Another problem: Businesses can simply deny the Planning Department’s code-compliance inspectors entry. That makes investigating things like how many plants are being grown difficult.
“We can only evaluate what we can see,” said Planning Department spokesman Bryan Stevens.
When the city agencies do find problems, they can take months to resolve. Both agencies seek compliance, rather than shutting businesses down.
Businesses delinquent for taxes accumulate fines and interest. If they don’t pay, debts could be sent to collections. To date, FAS has not revoked any marijuana-related businesses’ licenses.
The Planning Department levies violations, which can lead to fines. If business owners don’t respond, cases are sent to the City Attorney’s Office for a potential lawsuit. According to the city memo, that takes anywhere from three to six months and businesses can remain open in the meantime.
The city attorney usually tries to settle. Businesses fix the problem and pay a fine.
Although the city could seek an injunction to close medical-marijuana businesses, it has never done so, according to the memo.
Slow in South Park
For Johnson, in South Park, the process has played out slowly.
The Department of Planning and Development had already visited in March, determined the company, Washington Medical, didn’t have the proper permit to grow marijuana and issued a violation, according to the agency’s records.
Washington Medical failed several more inspections and never let the Planning Department inside, Stevens said, but eventually it did apply for a permit to become an urban farm. Meanwhile, the City Attorney’s Office filed suit against the grower and its landlord in September, asking them to comply with the land-use code and pay up to $500 a day for violations dating to February.
It’s one of five suits against marijuana businesses the city is pursuing.
At least 18 South Park neighbors, including Johnson, sent the Planning Department letters opposing the permit.
Shane Reece, who runs Washington Medical, said that he didn’t know he had to get the permits, and that he’s frustrated some of his neighbors would complain to the city instead of to him. He said he’s working through the permitting process but believes Johnson won’t be happy until he’s driven from South Park.
“What can I do but go away and close my business because they don’t want me here?”
As for Johnson’s concerns about his building’s appearance?
“You do see this neighborhood — there’s tons of rundown buildings, homeless people and tractor trailers,” he said.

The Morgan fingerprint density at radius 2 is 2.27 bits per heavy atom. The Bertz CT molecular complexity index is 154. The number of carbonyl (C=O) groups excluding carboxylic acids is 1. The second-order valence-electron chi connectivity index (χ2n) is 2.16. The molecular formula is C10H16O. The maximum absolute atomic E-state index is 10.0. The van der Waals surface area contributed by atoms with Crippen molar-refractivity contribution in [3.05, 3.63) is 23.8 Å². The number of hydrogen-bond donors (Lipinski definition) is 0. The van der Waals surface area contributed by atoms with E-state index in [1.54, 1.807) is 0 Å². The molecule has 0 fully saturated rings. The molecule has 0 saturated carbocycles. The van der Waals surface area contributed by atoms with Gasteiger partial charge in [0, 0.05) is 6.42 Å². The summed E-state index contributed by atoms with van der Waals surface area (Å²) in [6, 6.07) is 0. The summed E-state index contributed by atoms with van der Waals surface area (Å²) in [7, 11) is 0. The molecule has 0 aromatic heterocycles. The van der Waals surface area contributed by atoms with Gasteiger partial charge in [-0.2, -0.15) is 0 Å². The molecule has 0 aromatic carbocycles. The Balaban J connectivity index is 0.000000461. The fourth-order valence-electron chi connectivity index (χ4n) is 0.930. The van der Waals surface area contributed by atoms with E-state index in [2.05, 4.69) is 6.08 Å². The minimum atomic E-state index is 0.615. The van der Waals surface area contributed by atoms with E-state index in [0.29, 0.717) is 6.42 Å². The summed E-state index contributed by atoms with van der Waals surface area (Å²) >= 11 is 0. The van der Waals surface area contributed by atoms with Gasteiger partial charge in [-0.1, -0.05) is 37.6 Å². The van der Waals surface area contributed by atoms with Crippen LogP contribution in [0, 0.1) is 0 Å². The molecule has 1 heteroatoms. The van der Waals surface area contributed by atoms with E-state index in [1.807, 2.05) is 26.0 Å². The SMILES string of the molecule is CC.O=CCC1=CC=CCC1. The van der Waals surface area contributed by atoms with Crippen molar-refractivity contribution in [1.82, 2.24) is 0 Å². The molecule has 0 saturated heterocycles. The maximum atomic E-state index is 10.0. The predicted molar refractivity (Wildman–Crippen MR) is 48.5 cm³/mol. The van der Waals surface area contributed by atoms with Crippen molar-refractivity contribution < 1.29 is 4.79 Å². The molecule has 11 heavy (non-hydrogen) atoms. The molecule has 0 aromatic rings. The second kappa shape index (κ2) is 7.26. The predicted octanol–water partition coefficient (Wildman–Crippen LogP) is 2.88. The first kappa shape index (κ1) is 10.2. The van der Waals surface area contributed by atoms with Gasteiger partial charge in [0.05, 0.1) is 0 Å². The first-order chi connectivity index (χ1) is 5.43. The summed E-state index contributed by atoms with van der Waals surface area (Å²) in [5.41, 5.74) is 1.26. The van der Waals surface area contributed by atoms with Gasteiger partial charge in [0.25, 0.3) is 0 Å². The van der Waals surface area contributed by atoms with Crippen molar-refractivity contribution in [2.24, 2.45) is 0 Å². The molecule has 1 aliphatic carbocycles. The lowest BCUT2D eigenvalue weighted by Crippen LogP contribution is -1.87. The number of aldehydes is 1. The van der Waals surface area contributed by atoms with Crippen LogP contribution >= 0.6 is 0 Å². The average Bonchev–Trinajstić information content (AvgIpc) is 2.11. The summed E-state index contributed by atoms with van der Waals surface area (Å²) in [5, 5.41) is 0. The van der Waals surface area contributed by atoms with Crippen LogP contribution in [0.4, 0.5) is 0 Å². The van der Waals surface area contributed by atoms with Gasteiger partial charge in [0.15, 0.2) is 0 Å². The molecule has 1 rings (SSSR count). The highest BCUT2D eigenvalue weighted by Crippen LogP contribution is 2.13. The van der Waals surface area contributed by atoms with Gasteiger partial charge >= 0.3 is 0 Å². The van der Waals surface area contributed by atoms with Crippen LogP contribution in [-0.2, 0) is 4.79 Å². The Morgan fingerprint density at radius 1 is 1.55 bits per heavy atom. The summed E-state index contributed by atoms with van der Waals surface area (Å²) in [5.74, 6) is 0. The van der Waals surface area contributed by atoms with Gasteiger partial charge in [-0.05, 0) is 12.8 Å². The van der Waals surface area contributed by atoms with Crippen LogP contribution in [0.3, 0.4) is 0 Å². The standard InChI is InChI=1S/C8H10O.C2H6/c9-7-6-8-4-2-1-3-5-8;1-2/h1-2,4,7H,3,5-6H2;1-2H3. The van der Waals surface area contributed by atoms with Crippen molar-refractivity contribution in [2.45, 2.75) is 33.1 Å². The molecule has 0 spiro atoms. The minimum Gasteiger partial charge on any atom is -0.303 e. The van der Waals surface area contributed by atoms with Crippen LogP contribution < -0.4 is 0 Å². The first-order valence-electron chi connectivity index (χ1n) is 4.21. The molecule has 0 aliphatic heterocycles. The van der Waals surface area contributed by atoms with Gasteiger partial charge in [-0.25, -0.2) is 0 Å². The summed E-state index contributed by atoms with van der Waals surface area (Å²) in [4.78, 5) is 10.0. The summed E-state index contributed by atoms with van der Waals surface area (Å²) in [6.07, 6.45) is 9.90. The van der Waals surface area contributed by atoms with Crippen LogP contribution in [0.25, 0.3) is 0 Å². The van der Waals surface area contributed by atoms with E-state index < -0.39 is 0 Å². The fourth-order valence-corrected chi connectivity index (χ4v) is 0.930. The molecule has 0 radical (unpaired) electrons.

The letter that city officials sent to about 330 marijuana businesses last month warned that more enforcement could be coming.
Licata said the city chose a letter instead of raiding these businesses because it’s “the Seattle way” to start with a polite knock on the door. But he said the message was clear: “You’re on notice.”
The letter speaks to businesses that opened after the council enacted its moratorium on new medical businesses and have more than 45 plants or 72 ounces of usable pot.
To Licata’s frustration, the city has continued issuing business licenses to those operators.
According to the policy memo, “FAS does not believe it has the authority to either reject an application or pull a license for regulatory purposes.”
One business that began after the 2013 deadline, the Amsterdam Exchange Cannabis Farmer’s Market, shut down voluntarily after the Planning Department sent its case to the city attorney for legal action.
Last weekend, the Seattle Police Department also raided two houses in West Seattle. SPD spokesman Patrick Michaud said some pot was confiscated, but the growers were allowed to keep the amount that is legal under the medical-marijuana law. Michaud said SPD hadn’t raided a marijuana operation since June.
“There’s a changing environment with the city,” said Dawdy, of the Washington Cannabis Association. “Frankly I’ve been expecting it for quite awhile.”
While city regulations remain in limbo, Johnson has been most successful at getting his complaints addressed in South Park through the Puget Sound Clean Air Agency (PSCAA).
The Washington Clean Air Act defines odor as a pollutant, and inspector Tom Hudson found “odor at a level that was considered a nuisance.” He issued a notice of violation to Washington Medical. Fines range from about $1,000 to $16,000.
Washington Medical’s Reece let the PSCAA inside to inspect in August, and records show the agency estimated there were about 450 plants. State law allows 45.
After the violation notice, Reece took steps to abate the odor and is going through a permit review process with the agency.
“They’ve been very responsive,” said Carole Cenci, an engineer with the agency.
Neighbors said the smell has receded and is no longer a problem.
Johnson still wants Washington Medical gone.
“This is our 12th and Pike,” he said. “The fact that they’re there is an issue. They don’t have a license to operate there.”
Soon, though, that license might exist.